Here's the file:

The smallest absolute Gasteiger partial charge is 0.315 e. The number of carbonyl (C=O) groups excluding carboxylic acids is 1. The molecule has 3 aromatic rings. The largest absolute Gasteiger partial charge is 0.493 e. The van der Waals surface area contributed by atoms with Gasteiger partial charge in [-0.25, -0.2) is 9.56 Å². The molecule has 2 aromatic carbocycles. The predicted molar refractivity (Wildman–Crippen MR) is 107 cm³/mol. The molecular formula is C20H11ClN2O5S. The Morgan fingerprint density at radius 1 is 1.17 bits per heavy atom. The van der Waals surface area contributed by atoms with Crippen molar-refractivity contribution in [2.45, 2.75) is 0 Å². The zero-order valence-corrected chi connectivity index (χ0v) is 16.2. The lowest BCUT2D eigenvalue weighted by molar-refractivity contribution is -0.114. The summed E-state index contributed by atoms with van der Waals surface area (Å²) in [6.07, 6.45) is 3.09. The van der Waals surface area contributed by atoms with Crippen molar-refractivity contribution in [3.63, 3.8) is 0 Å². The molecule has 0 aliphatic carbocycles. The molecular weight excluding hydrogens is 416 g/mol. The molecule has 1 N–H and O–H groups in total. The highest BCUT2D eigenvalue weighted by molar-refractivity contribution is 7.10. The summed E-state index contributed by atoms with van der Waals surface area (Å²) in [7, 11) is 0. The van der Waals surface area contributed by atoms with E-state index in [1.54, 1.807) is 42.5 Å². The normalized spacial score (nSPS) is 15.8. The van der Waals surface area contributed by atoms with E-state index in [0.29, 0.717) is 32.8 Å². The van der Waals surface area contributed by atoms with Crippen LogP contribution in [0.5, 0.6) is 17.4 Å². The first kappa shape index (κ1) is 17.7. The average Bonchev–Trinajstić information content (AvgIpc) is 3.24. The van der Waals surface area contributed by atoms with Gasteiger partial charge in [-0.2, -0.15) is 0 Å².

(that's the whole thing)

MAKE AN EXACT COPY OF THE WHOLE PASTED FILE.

The smallest absolute Gasteiger partial charge is 0.315 e. The number of carbonyl (C=O) groups excluding carboxylic acids is 1. The molecule has 3 aromatic rings. The largest absolute Gasteiger partial charge is 0.493 e. The van der Waals surface area contributed by atoms with Gasteiger partial charge in [-0.25, -0.2) is 9.56 Å². The molecule has 2 aromatic carbocycles. The predicted molar refractivity (Wildman–Crippen MR) is 107 cm³/mol. The molecular formula is C20H11ClN2O5S. The Morgan fingerprint density at radius 1 is 1.17 bits per heavy atom. The van der Waals surface area contributed by atoms with Crippen molar-refractivity contribution in [2.45, 2.75) is 0 Å². The zero-order valence-corrected chi connectivity index (χ0v) is 16.2. The lowest BCUT2D eigenvalue weighted by molar-refractivity contribution is -0.114. The summed E-state index contributed by atoms with van der Waals surface area (Å²) in [6.07, 6.45) is 3.09. The van der Waals surface area contributed by atoms with Crippen molar-refractivity contribution in [3.63, 3.8) is 0 Å². The molecule has 0 aliphatic carbocycles. The molecular weight excluding hydrogens is 416 g/mol. The molecule has 1 N–H and O–H groups in total. The highest BCUT2D eigenvalue weighted by molar-refractivity contribution is 7.10. The summed E-state index contributed by atoms with van der Waals surface area (Å²) in [7, 11) is 0. The van der Waals surface area contributed by atoms with E-state index in [1.54, 1.807) is 42.5 Å². The normalized spacial score (nSPS) is 15.8. The van der Waals surface area contributed by atoms with E-state index in [0.29, 0.717) is 32.8 Å². The van der Waals surface area contributed by atoms with Crippen LogP contribution in [0.5, 0.6) is 17.4 Å². The first kappa shape index (κ1) is 17.7. The average Bonchev–Trinajstić information content (AvgIpc) is 3.24. The van der Waals surface area contributed by atoms with Gasteiger partial charge in [-0.2, -0.15) is 0 Å².